After what feels like years of buildup Batman v Superman: Dawn of Justice has finally hit theaters. With it comes massive amounts of expectations, not only in hopes it will live up to the hype but also work as a beginning point for an entirely new cinematic universe. Time will tell if it will work as a successful launching pad, but currently Batman v Superman is a movie with big ideas but also big problems. Director Zack Snyder and his team have crafted a film full of ultra-seriousness, dark overtones, and mature themes that make it clear counter programing to the lighter Marvel movie affair. The issue is this counter programing is missing essential story elements to make it a universe worth investing in.
The story picks up eighteen months after the events of Man of Steel. The world is still coming to grips with the fact that they are no longer alone in the universe. Now their world is home to an all-powerful alien whose godlike abilities may make him the savior for mankind or the tool to its ultimate destruction. This debate is raised all over from public opinion, to the US Senate, to the murky shadows of a Batcave. Bruce Wayne AKA Batman has seen the power of the Krypton up close and personal and worries Superman is not the symbol of hope some claim. This fear sends him down a path to conceive a way to end Superman before he ends us. The question becomes is Batman serving the greater good or just another pawn in a much larger scheme.
While many have been comparing this to Man of Steel for me the better comparison is Watchmen. Both being ambitious projects led by Snyder that show his skill as a visual storytelling and failure as a thematic explorer. Instead of capturing the essence of these classic stories and adapting them to make them his own, he plays them like highlight reels showing us the standout moments but never doing the work to make those moments matter like they did in their original form.
It’s not for failure of trying. Snyder attempts to incorporate a philosophical examination of the role of god, man, and even the impact of parents. The issue is it is incorporated in such a sloppy and forced way the script reads like overzealous fan fiction written by someone with a Wikipedia understanding of Greek mythology. Ultimately this exploration is null and void because everything devolves into a barebones beat ’em up action sequence that lacks true reasoning. Some may claim this is the more adult version of a comic book movie, but the fact remains its maturity can only be found in its dour tone. Narratively it is as simple as the most straightforward action film where character actions are often void of motivation.
The catalyst for much of the films plot lies with the character of Lex Luthor played by Jesse Eisenberg. Eisenberg’s performance is…well unforgettable to say the least. This is not the coldhearted business mogul many picture when they think Lex Luthor. This character is manic with a loose grasp on his mental stability. He has the speech pattern of the Mad Hatter with the flamboyancy of a new aged Riddler. To Eisenberg’s credit you cannot help but hate everything about the character from the moment he walks a screen. The true issue with the character has nothing to do with Eisenberg. It is never clear why he is doing what he is doing or what his end goal is or if he even has one. He is simply evil for the sake of evil.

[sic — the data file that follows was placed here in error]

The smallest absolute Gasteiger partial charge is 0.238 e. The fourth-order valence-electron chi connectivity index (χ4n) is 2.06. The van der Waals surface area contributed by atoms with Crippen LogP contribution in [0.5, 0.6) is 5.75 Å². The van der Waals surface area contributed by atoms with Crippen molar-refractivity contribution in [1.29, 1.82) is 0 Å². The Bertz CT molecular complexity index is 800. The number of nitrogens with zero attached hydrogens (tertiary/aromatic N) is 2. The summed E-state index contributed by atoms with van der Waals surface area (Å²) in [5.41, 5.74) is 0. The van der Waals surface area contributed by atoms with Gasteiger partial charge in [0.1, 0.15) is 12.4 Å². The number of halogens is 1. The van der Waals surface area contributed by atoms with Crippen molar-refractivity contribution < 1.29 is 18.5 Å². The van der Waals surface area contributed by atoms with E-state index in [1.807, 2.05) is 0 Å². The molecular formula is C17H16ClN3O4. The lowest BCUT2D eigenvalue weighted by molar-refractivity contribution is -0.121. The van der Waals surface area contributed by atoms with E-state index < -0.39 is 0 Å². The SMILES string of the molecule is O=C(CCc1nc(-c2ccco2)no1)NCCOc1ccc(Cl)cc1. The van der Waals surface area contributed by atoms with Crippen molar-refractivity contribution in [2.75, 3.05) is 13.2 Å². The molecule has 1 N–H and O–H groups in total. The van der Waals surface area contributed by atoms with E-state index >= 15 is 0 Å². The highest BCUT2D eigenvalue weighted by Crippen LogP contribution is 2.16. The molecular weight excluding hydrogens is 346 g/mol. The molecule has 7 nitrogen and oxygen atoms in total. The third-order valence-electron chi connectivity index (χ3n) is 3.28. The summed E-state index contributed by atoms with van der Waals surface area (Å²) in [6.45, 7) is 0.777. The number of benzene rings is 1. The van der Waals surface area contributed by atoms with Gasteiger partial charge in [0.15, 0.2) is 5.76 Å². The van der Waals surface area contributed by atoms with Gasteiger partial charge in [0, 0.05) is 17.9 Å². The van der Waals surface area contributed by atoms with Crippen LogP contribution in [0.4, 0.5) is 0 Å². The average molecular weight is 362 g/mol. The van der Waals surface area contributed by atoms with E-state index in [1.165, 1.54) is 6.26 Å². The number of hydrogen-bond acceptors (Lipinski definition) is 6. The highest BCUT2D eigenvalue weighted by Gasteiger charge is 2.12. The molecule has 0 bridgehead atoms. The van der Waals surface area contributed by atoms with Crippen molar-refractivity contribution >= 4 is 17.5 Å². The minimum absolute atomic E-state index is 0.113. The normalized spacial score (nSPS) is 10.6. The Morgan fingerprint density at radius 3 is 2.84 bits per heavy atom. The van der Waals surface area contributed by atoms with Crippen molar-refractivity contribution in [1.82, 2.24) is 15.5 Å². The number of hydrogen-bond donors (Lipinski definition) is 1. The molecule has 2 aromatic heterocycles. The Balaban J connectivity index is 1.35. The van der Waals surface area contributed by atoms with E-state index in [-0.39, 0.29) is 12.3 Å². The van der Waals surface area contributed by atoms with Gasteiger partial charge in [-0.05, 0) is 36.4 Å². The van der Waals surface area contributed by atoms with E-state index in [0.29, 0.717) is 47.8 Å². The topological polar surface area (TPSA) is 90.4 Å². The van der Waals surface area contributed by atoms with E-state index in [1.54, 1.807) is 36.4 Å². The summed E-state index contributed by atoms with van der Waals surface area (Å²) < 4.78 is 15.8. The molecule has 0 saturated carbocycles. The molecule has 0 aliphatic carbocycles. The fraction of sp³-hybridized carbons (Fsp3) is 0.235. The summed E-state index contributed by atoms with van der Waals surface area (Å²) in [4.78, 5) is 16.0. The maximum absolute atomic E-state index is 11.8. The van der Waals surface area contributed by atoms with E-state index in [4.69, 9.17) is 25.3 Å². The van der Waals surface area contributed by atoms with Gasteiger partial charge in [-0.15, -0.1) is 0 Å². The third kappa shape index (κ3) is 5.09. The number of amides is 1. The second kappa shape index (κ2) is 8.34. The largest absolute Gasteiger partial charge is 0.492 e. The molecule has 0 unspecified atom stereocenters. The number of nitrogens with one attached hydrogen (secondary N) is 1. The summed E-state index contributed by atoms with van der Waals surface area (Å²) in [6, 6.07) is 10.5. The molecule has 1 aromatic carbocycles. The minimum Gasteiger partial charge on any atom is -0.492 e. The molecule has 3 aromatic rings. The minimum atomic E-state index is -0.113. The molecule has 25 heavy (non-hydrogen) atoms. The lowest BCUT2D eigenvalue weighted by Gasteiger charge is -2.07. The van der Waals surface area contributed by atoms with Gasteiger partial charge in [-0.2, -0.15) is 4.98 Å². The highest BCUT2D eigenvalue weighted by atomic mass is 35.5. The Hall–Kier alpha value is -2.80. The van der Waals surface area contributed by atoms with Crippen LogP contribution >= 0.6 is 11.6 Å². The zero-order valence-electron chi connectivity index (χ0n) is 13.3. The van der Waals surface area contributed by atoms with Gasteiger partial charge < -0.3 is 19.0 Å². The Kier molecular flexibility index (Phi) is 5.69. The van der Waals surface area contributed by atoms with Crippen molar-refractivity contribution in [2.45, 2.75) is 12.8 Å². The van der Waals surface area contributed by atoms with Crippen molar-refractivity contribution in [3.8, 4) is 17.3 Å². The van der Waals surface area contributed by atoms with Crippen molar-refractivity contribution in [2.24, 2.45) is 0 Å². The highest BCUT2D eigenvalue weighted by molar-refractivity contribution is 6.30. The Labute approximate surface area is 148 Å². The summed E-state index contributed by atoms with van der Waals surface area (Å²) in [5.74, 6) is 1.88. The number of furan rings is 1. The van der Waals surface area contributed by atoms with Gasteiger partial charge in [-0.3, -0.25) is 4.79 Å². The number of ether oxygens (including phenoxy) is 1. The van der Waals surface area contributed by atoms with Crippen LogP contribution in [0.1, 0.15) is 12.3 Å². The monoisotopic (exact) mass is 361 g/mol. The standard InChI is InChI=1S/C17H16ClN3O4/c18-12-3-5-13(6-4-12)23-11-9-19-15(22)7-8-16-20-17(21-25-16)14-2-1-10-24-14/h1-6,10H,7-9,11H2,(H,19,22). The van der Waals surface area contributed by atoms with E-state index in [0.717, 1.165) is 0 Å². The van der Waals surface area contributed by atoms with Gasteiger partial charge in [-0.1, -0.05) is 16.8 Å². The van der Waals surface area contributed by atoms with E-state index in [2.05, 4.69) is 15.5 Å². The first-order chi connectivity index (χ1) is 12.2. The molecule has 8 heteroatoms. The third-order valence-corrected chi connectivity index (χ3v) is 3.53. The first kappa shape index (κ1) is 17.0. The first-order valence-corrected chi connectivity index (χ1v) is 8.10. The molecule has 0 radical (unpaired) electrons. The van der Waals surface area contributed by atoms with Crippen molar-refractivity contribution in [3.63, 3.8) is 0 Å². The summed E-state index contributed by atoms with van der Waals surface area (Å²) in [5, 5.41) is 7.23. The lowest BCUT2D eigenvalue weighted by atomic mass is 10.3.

Perhaps the biggest failure of this new DC cinematic universe is the failure to establish Superman. Two movies with Henry Cavill in the role and his character remains ill-defined. Never I have seen a version of Superman so lacking in conviction. Clark Kent is bent on ending the vigilante reign of Batman, yet Superman commits eerily similar vigilante justice himself with little regard for the after effects. At one point Superman insists the symbol on his chest no longer stands for anything and after watching Snyder’s version of the character twice now I am inclined to agree with him.
Even with the films failures I still hold out hope for the future of DC films. There are successes here to build upon, mostly everything revolving around the character of Batman. The casting of Ben Affleck as The Dark Knight caused quite the uproar. So far Affleck shows he is fully capable to wear the cape and cowl. This is the most seasoned version of Batman we have seen on screen and perhaps the most violent. Unlike the other characters we come to understand his fear of the man of steel and why he is willing to go to such lengths to end him. Through a number of apocalyptic visions we see what Batman fears the world can turn into under the power of Superman.
These visions are the perfect amalgamation of Snyder’s success and failures as a director. On a visual standpoint Snyder knows how to take the unique beauty of the comic page and transform it to the big screen. The issue is that beauty is only skin deep. Sure watching Batman in a Mad Max esc post-apocalyptic world looks cool, but it is so awkwardly forced in it feels like someone accidentally changed to channel to an entirely different movie.
Similar issues occur for what could have been some of the film’s best moments. The showdown between Superman and Batman at times resembles sequences from Dark Knight Returns, but never has nearly the same emotional weight. A moment that should feel inevitable, a moment that should come off as two imposing wills at an unavoidable crossroad, comes off as not much more than happenstance. Even when we see the dawning of the Justice League there is an absence in gravitas within in all the unorganized chaos.
It is clearer than ever though that if DC is going to succeed Zack Snyder cannot be the person leading the charge. Luckily for them they have much more capable director already on payroll so they do not need to look very far.